Indeed, the Montgomery County district attorney who prosecuted Cosby, Kevin Steele, said the actor was free on a procedural issue that is "irrelevant to the facts of the crime."

"I want to commend Cosby's victim Andrea Constand for her bravery in coming forward and remaining steadfast throughout this long ordeal, as well as all of the other women who have shared similar experiences," Steele said.

"My hope is that this decision will not dampen the reporting of sexual assaults by victims. Prosecutors in my office will continue to follow the evidence wherever and to whomever it leads. We still believe that no one is above the law -- including those who are rich, famous and powerful."

Constand and her attorneys said the decision to vacate Cosby's conviction is disappointing.

"Today's majority decision regarding Bill Cosby is not only disappointing but of concern in that it may discourage those who seek justice for sexual assault in the criminal justice system from reporting or participating in the prosecution of the assailant or may force a victim to choose between filing either a criminal or civil action," Constand and her attorneys said in a statement.

High court judges say 'remedy is both severe and rare' but warranted

Judges on the Pennsylvania Supreme Court last December heard arguments that Cosby sat for a civil deposition only because former Montgomery County District Attorney Bruce Castor had promised he would not prosecute him criminally. In that deposition, Cosby admitted that he procured Quaaludes for women he wanted to have sex with.

In their decision Wednesday, the judges wrote that Castor had felt "he would not be able to prove beyond a reasonable doubt that Cosby drugged and raped Constand."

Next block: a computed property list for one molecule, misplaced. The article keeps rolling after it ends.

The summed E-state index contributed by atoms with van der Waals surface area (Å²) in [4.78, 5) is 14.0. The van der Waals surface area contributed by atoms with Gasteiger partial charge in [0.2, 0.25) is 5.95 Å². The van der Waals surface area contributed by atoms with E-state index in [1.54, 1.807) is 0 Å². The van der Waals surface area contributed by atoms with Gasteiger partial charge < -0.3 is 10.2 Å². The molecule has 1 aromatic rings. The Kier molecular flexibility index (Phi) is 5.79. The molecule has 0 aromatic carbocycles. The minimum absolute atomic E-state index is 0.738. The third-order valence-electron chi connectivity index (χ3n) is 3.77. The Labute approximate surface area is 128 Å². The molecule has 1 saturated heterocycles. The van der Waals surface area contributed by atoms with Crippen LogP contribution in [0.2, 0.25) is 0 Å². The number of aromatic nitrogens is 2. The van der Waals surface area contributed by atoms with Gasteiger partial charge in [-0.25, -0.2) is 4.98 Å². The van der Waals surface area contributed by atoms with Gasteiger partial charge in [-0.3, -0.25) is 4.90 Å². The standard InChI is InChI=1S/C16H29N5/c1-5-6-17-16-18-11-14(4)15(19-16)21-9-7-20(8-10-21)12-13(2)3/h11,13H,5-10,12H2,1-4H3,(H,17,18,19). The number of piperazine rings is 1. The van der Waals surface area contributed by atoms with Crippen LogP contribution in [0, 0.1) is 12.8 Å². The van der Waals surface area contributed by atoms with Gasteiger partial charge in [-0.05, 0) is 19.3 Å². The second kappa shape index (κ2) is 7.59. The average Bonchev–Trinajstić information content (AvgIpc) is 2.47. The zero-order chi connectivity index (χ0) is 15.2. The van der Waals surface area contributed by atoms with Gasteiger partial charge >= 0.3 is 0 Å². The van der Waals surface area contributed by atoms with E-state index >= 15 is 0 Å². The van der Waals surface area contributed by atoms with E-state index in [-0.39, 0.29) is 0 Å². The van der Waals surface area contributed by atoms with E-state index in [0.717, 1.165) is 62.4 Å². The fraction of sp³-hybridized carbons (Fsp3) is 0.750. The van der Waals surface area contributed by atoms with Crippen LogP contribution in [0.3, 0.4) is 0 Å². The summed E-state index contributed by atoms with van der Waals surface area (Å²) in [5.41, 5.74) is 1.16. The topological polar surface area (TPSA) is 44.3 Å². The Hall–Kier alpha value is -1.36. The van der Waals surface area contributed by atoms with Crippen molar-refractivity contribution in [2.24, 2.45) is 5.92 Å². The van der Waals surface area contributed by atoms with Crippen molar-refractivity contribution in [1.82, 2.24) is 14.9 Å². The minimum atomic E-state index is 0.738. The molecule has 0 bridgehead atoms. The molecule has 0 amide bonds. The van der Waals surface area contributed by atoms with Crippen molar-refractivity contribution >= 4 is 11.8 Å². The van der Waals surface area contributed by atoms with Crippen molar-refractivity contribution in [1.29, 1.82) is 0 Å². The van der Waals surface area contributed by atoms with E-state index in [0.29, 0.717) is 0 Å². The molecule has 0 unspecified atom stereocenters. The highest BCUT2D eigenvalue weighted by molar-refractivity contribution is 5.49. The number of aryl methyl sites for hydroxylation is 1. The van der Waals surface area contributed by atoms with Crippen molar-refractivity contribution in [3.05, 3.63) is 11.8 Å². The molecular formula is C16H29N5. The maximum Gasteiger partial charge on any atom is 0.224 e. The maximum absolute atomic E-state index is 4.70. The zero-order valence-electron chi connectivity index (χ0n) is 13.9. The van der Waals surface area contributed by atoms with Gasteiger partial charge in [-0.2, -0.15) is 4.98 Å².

"Seeking 'some measure of justice' for Constand, D.A. Castor decided that the Commonwealth would decline to prosecute Cosby for the incident involving Constand, thereby allowing Cosby to be forced to testify in a subsequent civil action, under penalty of perjury, without the benefit of his Fifth Amendment privilege against self-incrimination," the judges wrote.

That civil deposition Cosby gave was revealed in 2014, and one of Castor's successors later used statements he made in the deposition as part of the criminal trial.

The judges wrote that they weighed different remedies -- including having another trial for Cosby -- but felt there was only one proper remedy.

"He must be discharged, and any future prosecution on these particular charges must be barred," the judges wrote. "We do not dispute that this remedy is both severe and rare. But it is warranted here, indeed compelled."

Elie Honig, a CNN senior legal analyst and former federal and state prosecutor, said the only place to appeal an opinion from the Pennsylvania's highest court is the US Supreme Court.

"There is no way the US Supreme Court will take this case. ... The court says you cannot retry him for this particular victim," he said of Constand. "We know that the statute of limitations has passed for many of these victims."

Cosby publicist drives him home from prison